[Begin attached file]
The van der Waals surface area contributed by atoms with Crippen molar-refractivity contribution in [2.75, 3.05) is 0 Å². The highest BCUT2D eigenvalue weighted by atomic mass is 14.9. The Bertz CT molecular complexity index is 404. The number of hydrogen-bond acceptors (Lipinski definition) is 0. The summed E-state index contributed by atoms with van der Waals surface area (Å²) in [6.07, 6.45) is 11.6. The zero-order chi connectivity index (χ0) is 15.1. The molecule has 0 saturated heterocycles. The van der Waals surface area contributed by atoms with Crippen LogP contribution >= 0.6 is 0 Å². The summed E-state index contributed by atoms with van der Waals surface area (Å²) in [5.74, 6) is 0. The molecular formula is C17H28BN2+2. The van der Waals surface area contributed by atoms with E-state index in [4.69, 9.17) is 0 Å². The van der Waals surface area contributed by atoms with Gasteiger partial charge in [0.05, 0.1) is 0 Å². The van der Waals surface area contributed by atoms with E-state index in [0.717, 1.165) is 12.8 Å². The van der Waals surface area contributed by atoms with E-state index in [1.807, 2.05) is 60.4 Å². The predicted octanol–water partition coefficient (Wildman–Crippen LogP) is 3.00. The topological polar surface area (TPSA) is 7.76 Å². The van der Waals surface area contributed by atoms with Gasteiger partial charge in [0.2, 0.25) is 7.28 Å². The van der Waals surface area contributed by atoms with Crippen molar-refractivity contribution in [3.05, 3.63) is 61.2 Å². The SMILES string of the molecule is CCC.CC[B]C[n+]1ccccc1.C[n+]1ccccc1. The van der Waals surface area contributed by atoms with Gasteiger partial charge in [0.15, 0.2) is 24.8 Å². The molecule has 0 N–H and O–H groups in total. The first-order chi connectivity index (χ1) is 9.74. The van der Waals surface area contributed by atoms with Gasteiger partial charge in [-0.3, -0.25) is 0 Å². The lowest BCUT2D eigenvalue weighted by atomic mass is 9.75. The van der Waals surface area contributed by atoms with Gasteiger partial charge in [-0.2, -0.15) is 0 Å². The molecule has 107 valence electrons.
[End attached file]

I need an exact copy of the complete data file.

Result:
The van der Waals surface area contributed by atoms with Crippen molar-refractivity contribution in [2.75, 3.05) is 0 Å². The highest BCUT2D eigenvalue weighted by atomic mass is 14.9. The Bertz CT molecular complexity index is 404. The number of hydrogen-bond acceptors (Lipinski definition) is 0. The summed E-state index contributed by atoms with van der Waals surface area (Å²) in [6.07, 6.45) is 11.6. The zero-order chi connectivity index (χ0) is 15.1. The molecule has 0 saturated heterocycles. The van der Waals surface area contributed by atoms with Crippen LogP contribution >= 0.6 is 0 Å². The summed E-state index contributed by atoms with van der Waals surface area (Å²) in [5.74, 6) is 0. The molecular formula is C17H28BN2+2. The van der Waals surface area contributed by atoms with E-state index in [4.69, 9.17) is 0 Å². The van der Waals surface area contributed by atoms with Gasteiger partial charge in [0.05, 0.1) is 0 Å². The van der Waals surface area contributed by atoms with E-state index in [0.717, 1.165) is 12.8 Å². The van der Waals surface area contributed by atoms with E-state index in [1.807, 2.05) is 60.4 Å². The predicted octanol–water partition coefficient (Wildman–Crippen LogP) is 3.00. The topological polar surface area (TPSA) is 7.76 Å². The van der Waals surface area contributed by atoms with Gasteiger partial charge in [0.2, 0.25) is 7.28 Å². The van der Waals surface area contributed by atoms with Crippen molar-refractivity contribution in [3.05, 3.63) is 61.2 Å². The SMILES string of the molecule is CCC.CC[B]C[n+]1ccccc1.C[n+]1ccccc1. The van der Waals surface area contributed by atoms with Gasteiger partial charge in [0.15, 0.2) is 24.8 Å². The molecule has 0 N–H and O–H groups in total. The first-order chi connectivity index (χ1) is 9.74. The van der Waals surface area contributed by atoms with Gasteiger partial charge in [-0.3, -0.25) is 0 Å². The lowest BCUT2D eigenvalue weighted by atomic mass is 9.75. The van der Waals surface area contributed by atoms with Gasteiger partial charge in [-0.2, -0.15) is 0 Å². The molecule has 107 valence electrons.